Ross Greer, Scottish Greens MSP

Packing out a public meeting on a Monday night is pretty rare. When it does happen, it’s usually to save a school, a library or a hospital. In Balloch this week though, we were gathering to defend Loch Lomond from the controversial plans to sell off public land in our national park for a deeply damaging and unwelcome Flamingo Land resort.

A glance at the plans shows quite clearly why the community are so angry. They admit it will result in injury and death to red squirrels and otters, pollute running and standing water and damage ancient woodland. Despite major traffic concerns from residents and the council, it includes a 291-space car park.

Despite requirements in the Local Development Plan, there’s no provision for affordable housing. And despite their claims of job creation, the numbers promised have halved in recent months. Around 40 per cent of the site - mainly woodland - isn’t allocated for development at all. It should be the easiest rejection the National Park Board has ever made.

READ MORE: Flamingo Land Loch Lomond: Campaigners threaten campaign of civil disobedience

Beyond environmental and economic concerns there is a fundamental question; who owns Scotland? Selling public land to a private developer means access will be restricted and profits will disappear out of the community, handed to a Yorkshire-based theme park developer.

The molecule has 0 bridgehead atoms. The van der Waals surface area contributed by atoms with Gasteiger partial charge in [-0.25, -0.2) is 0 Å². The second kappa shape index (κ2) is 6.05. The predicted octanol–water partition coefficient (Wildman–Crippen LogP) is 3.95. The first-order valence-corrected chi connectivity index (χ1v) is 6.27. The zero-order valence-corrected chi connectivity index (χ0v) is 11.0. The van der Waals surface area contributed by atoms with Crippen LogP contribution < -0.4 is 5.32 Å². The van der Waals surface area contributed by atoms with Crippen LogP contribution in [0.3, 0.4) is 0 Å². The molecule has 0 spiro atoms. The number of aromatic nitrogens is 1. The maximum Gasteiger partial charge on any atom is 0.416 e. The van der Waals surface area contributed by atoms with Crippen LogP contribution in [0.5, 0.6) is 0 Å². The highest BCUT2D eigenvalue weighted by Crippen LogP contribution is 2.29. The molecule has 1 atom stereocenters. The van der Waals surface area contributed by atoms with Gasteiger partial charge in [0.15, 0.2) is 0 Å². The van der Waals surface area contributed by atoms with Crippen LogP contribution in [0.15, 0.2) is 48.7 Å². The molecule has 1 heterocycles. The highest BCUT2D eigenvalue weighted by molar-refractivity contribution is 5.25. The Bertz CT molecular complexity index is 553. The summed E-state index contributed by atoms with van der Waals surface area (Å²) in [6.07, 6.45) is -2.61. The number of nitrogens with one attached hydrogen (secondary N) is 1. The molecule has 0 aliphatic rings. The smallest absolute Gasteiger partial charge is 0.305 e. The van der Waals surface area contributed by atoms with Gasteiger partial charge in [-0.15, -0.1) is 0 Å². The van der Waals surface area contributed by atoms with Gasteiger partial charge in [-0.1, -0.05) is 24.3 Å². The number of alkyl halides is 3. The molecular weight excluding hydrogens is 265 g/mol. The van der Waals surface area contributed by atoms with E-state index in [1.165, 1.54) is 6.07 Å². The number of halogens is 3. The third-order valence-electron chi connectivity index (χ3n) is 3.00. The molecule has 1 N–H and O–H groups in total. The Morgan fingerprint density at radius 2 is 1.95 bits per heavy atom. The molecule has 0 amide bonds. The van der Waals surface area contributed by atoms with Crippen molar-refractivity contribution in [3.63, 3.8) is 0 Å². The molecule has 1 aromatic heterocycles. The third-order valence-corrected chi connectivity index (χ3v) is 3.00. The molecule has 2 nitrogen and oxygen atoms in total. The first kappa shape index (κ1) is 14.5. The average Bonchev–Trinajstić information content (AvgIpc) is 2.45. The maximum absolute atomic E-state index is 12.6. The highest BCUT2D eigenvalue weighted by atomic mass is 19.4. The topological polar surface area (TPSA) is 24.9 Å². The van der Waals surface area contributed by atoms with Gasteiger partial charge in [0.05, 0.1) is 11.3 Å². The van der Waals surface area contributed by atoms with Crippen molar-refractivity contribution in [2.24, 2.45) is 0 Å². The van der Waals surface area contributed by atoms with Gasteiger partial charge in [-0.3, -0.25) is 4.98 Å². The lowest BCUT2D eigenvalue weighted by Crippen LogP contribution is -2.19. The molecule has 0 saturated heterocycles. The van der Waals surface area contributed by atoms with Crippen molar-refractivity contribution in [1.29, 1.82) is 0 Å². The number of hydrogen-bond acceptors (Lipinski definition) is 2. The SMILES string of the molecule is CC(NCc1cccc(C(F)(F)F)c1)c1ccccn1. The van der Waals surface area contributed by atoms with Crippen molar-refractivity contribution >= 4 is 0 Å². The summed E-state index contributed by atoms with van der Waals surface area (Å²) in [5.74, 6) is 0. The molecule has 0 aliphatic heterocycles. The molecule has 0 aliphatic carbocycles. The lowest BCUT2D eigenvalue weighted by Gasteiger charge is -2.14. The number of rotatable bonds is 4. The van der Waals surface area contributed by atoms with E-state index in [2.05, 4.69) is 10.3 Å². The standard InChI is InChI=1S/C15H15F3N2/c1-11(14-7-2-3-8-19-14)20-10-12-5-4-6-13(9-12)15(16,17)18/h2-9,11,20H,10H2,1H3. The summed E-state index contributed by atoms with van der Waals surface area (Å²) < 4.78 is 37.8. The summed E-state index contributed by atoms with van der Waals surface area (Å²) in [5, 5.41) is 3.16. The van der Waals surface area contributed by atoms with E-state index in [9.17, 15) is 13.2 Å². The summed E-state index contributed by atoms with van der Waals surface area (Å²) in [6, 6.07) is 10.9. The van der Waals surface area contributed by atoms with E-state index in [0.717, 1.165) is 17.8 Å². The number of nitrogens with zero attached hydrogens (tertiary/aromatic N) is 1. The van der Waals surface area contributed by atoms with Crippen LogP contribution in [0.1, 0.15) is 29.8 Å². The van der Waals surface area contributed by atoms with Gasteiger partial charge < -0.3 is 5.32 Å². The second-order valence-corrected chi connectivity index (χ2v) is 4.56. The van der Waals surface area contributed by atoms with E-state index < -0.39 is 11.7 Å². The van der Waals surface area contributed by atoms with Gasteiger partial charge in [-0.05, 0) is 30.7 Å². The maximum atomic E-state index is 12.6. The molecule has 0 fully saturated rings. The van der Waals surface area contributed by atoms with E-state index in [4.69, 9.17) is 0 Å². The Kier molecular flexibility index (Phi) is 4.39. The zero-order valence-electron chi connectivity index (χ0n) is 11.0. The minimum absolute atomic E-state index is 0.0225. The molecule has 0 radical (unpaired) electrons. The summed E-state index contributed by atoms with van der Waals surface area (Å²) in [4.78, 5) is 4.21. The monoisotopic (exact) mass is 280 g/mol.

It isn’t just locals who are angry about these plans. Over 56,000 people have objected to the development, making it the most unpopular planning application in Scottish history.

We’re fighting these plans with one hand tied behind our back though, given how slanted planning law is towards developers. That’s why the frustration in Balloch was so palpable when residents learned that the SNP and Conservatives cooperated just last week to prevent measures such as a community right of appeal from being added to the new Planning Bill.

It’s highly likely this decision could be ‘called in’ by the Scottish Government. They will face a choice of siding with developers yet again or supporting the local community, defending our national park and coming down firmly on the side of public land being used for the public good. Residents in Balloch will be watching their decision carefully.